The AP recently changed its style guide to capitalize the “I” in Indigenous and the “B” in Black.
This was nice to see, as both communities have been doing so on their own for quite a while now. For me, I’ve capitalized the B in Black for years, but always inconsistently. I made it a point, about a year ago, to always do so, and today I’m talking about why. Especially since I’ve been asked about it here and there.
But first, I need to touch on the identifiers Black and African American. There are different trains of thought, on which people prefer and why, but you’ll notice that Black is pretty much the standard nowadays. Since there are so many opinions on this, I’m just going to speak on why I don’t like or go by African American – why Black has always been my go-to.
I’m reminded of the James Baldwin quote: “To be African American is to be African without any memory and American without any privilege.”
Though he uses AA, this quite nicely explains how I, and I’m sure many others, feel.
I don’t think I’ve ever called myself, or really thought of myself fully as an American; not even when I’ve traveled overseas (before the Rona), and I’ve traveled a lot. When in other countries, most people don’t tend to ask me where I’m from, unless it’s an accent thing. And even then, I usually say that I LIVE in America. Semantics, sure. But It’s something that I recognize in myself, the aversion to saying that I’m American. With everything that has happened and is happening to Black people and with my own experiences, it just doesn’t feel…right.
I live in a country that is not where I originated from, where because of this, my history is unknown to me and I navigate a system that is designed to keep people who look like me and brown people at the bottom, and there’s something to be said for what that can do to someone, the rift it can cause.
I think back to young Janay, who in case you were wondering, was just as passionate and with the shits as adult Janay is – who got in trouble in school for refusing to stand for the pledge of allegiance and giving my teacher a much-needed history lesson, on the ills that had befallen Black people, in this “great nation,” as they called it”
I remember doing the Thanksgiving turkey art project, that we all did with our hands, listening to the kid-friendly version of events and going up to my teacher after school and asking her why she was telling lies.
I recall teenage me, who had moved from a predominantly Black school, in a predominantly Black city, to an almost all-white school in an almost all-white city and making a fuss when the prom committee (or some other group) complained that there was going to be some rap music played (because why would their white school play rap music). As I remember it, they petitioned to have a live band instead, it didn’t happen. Rather, there was a mini protest of sorts (more like a teenage F y’all); when any non-rap song was played, the very few Black students (and some others) sat out for those songs.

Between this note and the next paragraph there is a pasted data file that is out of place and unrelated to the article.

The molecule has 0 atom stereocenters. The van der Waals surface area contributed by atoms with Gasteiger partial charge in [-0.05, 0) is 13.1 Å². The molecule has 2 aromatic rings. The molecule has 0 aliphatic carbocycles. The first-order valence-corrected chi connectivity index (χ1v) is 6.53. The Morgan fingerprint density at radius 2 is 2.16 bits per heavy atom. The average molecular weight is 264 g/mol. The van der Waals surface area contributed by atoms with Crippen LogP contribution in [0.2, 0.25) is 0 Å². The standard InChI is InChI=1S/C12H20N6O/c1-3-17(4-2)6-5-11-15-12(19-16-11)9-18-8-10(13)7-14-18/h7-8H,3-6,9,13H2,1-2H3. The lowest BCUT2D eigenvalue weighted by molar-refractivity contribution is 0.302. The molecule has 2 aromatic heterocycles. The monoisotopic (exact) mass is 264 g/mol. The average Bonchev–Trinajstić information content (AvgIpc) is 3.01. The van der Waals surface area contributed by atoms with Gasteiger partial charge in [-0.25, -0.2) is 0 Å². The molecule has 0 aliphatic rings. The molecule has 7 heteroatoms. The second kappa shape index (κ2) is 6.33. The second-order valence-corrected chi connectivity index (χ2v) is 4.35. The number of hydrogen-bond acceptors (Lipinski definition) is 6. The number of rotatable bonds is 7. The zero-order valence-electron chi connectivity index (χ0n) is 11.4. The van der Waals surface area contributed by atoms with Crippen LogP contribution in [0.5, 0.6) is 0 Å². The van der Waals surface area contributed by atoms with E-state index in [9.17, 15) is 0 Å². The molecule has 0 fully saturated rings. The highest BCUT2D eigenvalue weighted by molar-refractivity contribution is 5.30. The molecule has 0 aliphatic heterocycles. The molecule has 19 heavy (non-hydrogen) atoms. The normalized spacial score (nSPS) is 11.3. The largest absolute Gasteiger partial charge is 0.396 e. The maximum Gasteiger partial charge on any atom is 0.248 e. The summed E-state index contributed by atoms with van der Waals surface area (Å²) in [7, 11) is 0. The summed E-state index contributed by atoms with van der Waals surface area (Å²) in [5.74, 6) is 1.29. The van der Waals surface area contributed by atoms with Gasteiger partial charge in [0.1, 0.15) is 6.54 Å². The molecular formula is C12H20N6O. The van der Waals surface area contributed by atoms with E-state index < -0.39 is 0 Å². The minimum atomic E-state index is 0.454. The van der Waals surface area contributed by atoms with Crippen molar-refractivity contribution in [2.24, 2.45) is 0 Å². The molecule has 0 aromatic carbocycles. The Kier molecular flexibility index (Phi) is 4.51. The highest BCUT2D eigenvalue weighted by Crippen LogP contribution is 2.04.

My point is that I can’t think of a time where I felt like this country was truly my own. Black and brown people built much of this country, yes. Our cultures were appropriated and often commodified without consent, absolutely. So why is it any surprise that some of us have complicated feelings regarding America?
Then there’s the Afrcan part of African American. A lot of non-Black people seem to forget that because of slavery, most Black people have absolutely no idea where they come from or what culture they came from. Before anyone asks, no, it’s not enough to know that we’re from Africa. There are over 54 different countries, 3,000 ethnic groups and 2,000+ languages spoken in Africa.
I’ve had an Ancestry DNA test done, so I have a general idea of where my people came from(Cameroon, Congo, Benin/Togo, Mali, Ghana/Ivory Coast, Southern Bantu peoples), and while I am in awe of the beauty and richness of those cultures, while I absolutely love and respect and cherish those cultures, I still feel somewhat of a disconnect. There’s still so much history that has been lost and the experience of being Black in America is unique, so calling myself
African American seems almost disrespectful; as if I’m metaphorically playing dress-up.
Though I’m not truly a part of the cultures of my ancestors, no one can say that Black people are culture-less. We’ve created our own and it is rich and full and dazzling in its own right. So Black feels right. It acknowledges my contentious relationship with America, gives me space to learn and appreciate African cultures without pretending that I am nestled in it and allows me to celebrate Black culture in America.
I’m Black, with a capital B. I don’t think I could be more proud, more in love with my culture, if I tried. As one particular meme says; it’s dangerous, but it’s lit.
When JanayB isn’t posting memes, scrolling through “wokebook” posts, ordering food and otherwise being your typical millennial, you can find her here destroying white tears and basking in her unapologetic blackness. Get in touch with her at JanayBsays@gmail.com.